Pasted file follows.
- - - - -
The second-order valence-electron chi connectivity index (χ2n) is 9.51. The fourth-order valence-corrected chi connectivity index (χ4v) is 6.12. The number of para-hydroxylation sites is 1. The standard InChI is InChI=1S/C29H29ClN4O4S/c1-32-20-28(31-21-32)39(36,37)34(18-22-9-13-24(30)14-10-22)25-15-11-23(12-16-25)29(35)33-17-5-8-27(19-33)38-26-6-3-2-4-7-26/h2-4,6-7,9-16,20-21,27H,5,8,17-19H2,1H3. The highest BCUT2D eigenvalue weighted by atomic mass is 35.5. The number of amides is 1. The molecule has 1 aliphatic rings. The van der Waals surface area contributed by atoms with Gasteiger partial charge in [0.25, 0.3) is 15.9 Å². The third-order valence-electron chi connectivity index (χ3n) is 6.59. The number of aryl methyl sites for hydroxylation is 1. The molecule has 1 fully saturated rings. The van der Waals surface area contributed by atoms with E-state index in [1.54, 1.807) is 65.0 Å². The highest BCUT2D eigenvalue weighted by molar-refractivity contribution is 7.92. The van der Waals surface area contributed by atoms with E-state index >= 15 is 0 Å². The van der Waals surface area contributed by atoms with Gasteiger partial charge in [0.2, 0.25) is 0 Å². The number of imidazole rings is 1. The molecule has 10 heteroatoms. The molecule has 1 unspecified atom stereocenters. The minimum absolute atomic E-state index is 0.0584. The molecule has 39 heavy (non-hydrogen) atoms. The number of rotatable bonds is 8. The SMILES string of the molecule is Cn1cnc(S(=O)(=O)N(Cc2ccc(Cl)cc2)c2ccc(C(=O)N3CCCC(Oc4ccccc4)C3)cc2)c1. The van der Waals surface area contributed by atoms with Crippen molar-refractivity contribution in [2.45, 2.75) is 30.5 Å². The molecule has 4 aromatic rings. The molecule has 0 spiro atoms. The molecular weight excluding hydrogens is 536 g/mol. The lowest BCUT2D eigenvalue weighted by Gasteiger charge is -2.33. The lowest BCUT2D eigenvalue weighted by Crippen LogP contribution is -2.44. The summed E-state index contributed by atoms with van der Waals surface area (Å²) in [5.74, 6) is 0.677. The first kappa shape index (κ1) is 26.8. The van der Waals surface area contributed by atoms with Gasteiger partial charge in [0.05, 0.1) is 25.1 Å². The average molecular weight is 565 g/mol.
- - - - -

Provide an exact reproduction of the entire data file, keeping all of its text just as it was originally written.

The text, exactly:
The second-order valence-electron chi connectivity index (χ2n) is 9.51. The fourth-order valence-corrected chi connectivity index (χ4v) is 6.12. The number of para-hydroxylation sites is 1. The standard InChI is InChI=1S/C29H29ClN4O4S/c1-32-20-28(31-21-32)39(36,37)34(18-22-9-13-24(30)14-10-22)25-15-11-23(12-16-25)29(35)33-17-5-8-27(19-33)38-26-6-3-2-4-7-26/h2-4,6-7,9-16,20-21,27H,5,8,17-19H2,1H3. The highest BCUT2D eigenvalue weighted by atomic mass is 35.5. The number of amides is 1. The molecule has 1 aliphatic rings. The van der Waals surface area contributed by atoms with Gasteiger partial charge in [0.25, 0.3) is 15.9 Å². The third-order valence-electron chi connectivity index (χ3n) is 6.59. The number of aryl methyl sites for hydroxylation is 1. The molecule has 1 fully saturated rings. The van der Waals surface area contributed by atoms with E-state index in [1.54, 1.807) is 65.0 Å². The highest BCUT2D eigenvalue weighted by molar-refractivity contribution is 7.92. The van der Waals surface area contributed by atoms with E-state index >= 15 is 0 Å². The van der Waals surface area contributed by atoms with Gasteiger partial charge in [0.2, 0.25) is 0 Å². The number of imidazole rings is 1. The molecule has 10 heteroatoms. The molecule has 1 unspecified atom stereocenters. The minimum absolute atomic E-state index is 0.0584. The molecule has 39 heavy (non-hydrogen) atoms. The number of rotatable bonds is 8. The SMILES string of the molecule is Cn1cnc(S(=O)(=O)N(Cc2ccc(Cl)cc2)c2ccc(C(=O)N3CCCC(Oc4ccccc4)C3)cc2)c1. The van der Waals surface area contributed by atoms with Crippen molar-refractivity contribution in [2.45, 2.75) is 30.5 Å². The molecule has 4 aromatic rings. The molecule has 0 spiro atoms. The molecular weight excluding hydrogens is 536 g/mol. The lowest BCUT2D eigenvalue weighted by Gasteiger charge is -2.33. The lowest BCUT2D eigenvalue weighted by Crippen LogP contribution is -2.44. The summed E-state index contributed by atoms with van der Waals surface area (Å²) in [5.74, 6) is 0.677. The first kappa shape index (κ1) is 26.8. The van der Waals surface area contributed by atoms with Gasteiger partial charge in [0.05, 0.1) is 25.1 Å². The average molecular weight is 565 g/mol.